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Commentary: More of our military dollars should go to people, not equipment

The United States spent more than $2 trillion in Afghanistan. This comes down to $10 million an hour, $240 million per day for 365 days over 20 years. Half of this money went to U.S. civilian defense contractors to provide equipment to an Afghan military force that disintegrated less than 60 days after American troops began pulling out of the region.

Was that a good use of our money?

We also spent billions on U.S. military operations in Afghanistan. Last week, Pentagon officials announced that they made a mistake when they ordered a drone strike that killed 10 civilians in a car as the military was withdrawing from the country. Six different surveillance drones reportedly followed the vehicle for more than eight hours before the missiles were fired, causing the car to explode.

We can assume the military took its time to confirm that the folks in the car were actually “bad guys,” the term used for suspected terrorists. They were wrong. The vehicle was filled with 10 people, including seven small people who should have easily been identified as children. (Please, I don’t want to hear the excuse, “We just don’t have the technology to distinguish adults from children.”)

To call this very bad intelligence analysis would be an understatement. To make matters worse, the three adults were not even bad guys, but rather men loading and carrying containers filled with water; one of them was employed by a nonprofit organization. Analysts mistakenly thought these containers were filled with explosives.

The United States spends almost $800 billion a year for the defense of our country. This is more money than the next 15 countries combined.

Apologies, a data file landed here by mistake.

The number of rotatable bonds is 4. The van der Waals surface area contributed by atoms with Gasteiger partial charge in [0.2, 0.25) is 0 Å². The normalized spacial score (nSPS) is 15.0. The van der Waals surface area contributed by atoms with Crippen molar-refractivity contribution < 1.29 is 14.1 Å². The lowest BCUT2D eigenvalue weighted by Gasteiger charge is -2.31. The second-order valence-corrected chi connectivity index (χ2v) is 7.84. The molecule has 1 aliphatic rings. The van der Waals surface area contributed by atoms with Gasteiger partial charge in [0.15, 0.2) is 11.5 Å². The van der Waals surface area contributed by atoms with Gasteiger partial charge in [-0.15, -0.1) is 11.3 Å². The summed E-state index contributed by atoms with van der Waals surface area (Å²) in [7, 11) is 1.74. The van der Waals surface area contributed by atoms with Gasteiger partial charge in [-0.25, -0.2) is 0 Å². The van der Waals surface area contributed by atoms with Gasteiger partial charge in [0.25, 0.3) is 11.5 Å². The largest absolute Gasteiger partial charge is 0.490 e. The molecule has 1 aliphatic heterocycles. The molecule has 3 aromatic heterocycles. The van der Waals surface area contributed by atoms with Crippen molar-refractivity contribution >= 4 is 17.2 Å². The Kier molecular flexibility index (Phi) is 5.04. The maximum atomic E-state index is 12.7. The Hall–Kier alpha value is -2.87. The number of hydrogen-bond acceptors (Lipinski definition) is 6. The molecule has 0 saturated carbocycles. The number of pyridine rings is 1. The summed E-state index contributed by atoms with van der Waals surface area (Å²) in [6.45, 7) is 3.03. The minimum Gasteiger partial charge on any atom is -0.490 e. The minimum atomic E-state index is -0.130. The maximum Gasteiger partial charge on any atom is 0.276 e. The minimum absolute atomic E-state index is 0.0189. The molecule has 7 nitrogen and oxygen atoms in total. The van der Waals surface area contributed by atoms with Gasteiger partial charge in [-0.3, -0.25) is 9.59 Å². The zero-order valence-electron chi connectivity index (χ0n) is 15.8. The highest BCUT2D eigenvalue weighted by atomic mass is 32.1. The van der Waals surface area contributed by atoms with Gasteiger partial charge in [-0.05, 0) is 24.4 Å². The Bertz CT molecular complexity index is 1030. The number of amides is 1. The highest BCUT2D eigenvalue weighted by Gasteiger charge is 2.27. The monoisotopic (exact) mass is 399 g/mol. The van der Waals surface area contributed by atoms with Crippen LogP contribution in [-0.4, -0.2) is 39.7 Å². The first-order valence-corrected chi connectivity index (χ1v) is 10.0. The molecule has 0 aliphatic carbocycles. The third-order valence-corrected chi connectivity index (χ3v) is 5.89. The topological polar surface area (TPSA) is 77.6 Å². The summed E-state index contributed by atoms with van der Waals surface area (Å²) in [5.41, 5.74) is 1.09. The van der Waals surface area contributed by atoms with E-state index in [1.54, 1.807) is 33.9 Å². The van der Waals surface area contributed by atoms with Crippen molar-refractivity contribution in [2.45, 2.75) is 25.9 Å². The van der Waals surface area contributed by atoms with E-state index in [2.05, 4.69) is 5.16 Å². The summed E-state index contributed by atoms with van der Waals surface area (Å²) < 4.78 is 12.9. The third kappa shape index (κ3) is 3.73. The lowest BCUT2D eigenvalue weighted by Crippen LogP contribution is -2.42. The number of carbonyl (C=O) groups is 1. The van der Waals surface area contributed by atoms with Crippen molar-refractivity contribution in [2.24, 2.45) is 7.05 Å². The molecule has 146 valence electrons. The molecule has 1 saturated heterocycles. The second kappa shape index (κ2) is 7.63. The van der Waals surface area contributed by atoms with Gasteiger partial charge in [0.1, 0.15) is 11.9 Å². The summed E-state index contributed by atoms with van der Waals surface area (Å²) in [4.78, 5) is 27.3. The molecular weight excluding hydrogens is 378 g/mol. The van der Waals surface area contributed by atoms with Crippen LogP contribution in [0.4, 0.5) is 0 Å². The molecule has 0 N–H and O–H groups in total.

In contrast, Israel, which ranks 14th or 15th globally, spends about $20 billion a year.

To understand its different approach to warfare, consider what happened after then-President Donald Trump pulled out of the U.S.-Iranian nuclear agreement. Israel felt vulnerable. It immediately began targeting the top Iranian scientist responsible for Iran’s nuclear program.

Over several weeks, if not months, Israeli agents devised a plot to assassinate this scientist. It involved a robot (in a pickup truck, driven by a person) taking its instructions from a satellite in space after a second robot used facial recognition software to identify the man and confirm that no one else (including the scientist’s family) was in the car, and that it was not a similar vehicle driven by someone else.

The result was the assassination of the scientist on an empty road, via machine gun; no one else was harmed. After the action, both robots were destroyed. Smuggling in parts of these robots, which weighed almost a ton, was an unimaginably difficult feat, especially since they were brought into a country that has declared itself an enemy to Israel.

Removing ourselves from Afghanistan should have reduced our military spending. Instead, this past week, some Democrats joined Republicans on the House Armed Services Committee in seeking to add another $25 billion to the 2022 defense budget. The vote came after the defense industry spent $57 million lobbying members of Congress in the first half of 2021.

Instead of buying equipment, we should spend this money on those serving in the military. This would include better training, especially for those who have to make decisions involving the harm or safety of human lives. For example, we should invest in the establishment and strengthening of cognition. Clearly, the individuals responsible for attacking that car lacked the knowledge, comprehension and judgment to make the proper decision. These are problems that won’t be solved by buying more equipment.

Jan Goldman is professor of Intelligence and Security Studies at The Citadel and is the author of a forthcoming book on ethics and espionage.

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